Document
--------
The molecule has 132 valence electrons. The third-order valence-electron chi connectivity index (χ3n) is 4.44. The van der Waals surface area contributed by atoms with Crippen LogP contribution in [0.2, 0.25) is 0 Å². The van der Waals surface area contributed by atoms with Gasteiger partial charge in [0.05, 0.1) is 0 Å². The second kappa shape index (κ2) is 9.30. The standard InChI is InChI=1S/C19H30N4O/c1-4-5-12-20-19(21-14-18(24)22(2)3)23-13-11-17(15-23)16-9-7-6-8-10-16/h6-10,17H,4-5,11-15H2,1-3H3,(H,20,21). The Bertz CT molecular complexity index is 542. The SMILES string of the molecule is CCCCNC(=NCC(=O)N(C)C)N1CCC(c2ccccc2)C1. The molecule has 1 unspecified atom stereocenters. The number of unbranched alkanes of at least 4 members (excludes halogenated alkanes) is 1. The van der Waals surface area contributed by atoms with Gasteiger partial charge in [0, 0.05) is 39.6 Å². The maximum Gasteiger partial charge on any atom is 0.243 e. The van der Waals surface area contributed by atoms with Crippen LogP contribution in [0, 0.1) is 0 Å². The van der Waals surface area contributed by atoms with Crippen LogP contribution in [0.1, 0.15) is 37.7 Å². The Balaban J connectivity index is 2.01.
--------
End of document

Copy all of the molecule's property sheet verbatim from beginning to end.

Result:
The molecule has 132 valence electrons. The third-order valence-electron chi connectivity index (χ3n) is 4.44. The van der Waals surface area contributed by atoms with Crippen LogP contribution in [0.2, 0.25) is 0 Å². The van der Waals surface area contributed by atoms with Gasteiger partial charge in [0.05, 0.1) is 0 Å². The second kappa shape index (κ2) is 9.30. The standard InChI is InChI=1S/C19H30N4O/c1-4-5-12-20-19(21-14-18(24)22(2)3)23-13-11-17(15-23)16-9-7-6-8-10-16/h6-10,17H,4-5,11-15H2,1-3H3,(H,20,21). The Bertz CT molecular complexity index is 542. The SMILES string of the molecule is CCCCNC(=NCC(=O)N(C)C)N1CCC(c2ccccc2)C1. The molecule has 1 unspecified atom stereocenters. The number of unbranched alkanes of at least 4 members (excludes halogenated alkanes) is 1. The van der Waals surface area contributed by atoms with Gasteiger partial charge in [0, 0.05) is 39.6 Å². The maximum Gasteiger partial charge on any atom is 0.243 e. The van der Waals surface area contributed by atoms with Crippen LogP contribution in [0, 0.1) is 0 Å². The van der Waals surface area contributed by atoms with Crippen LogP contribution in [0.1, 0.15) is 37.7 Å². The Balaban J connectivity index is 2.01.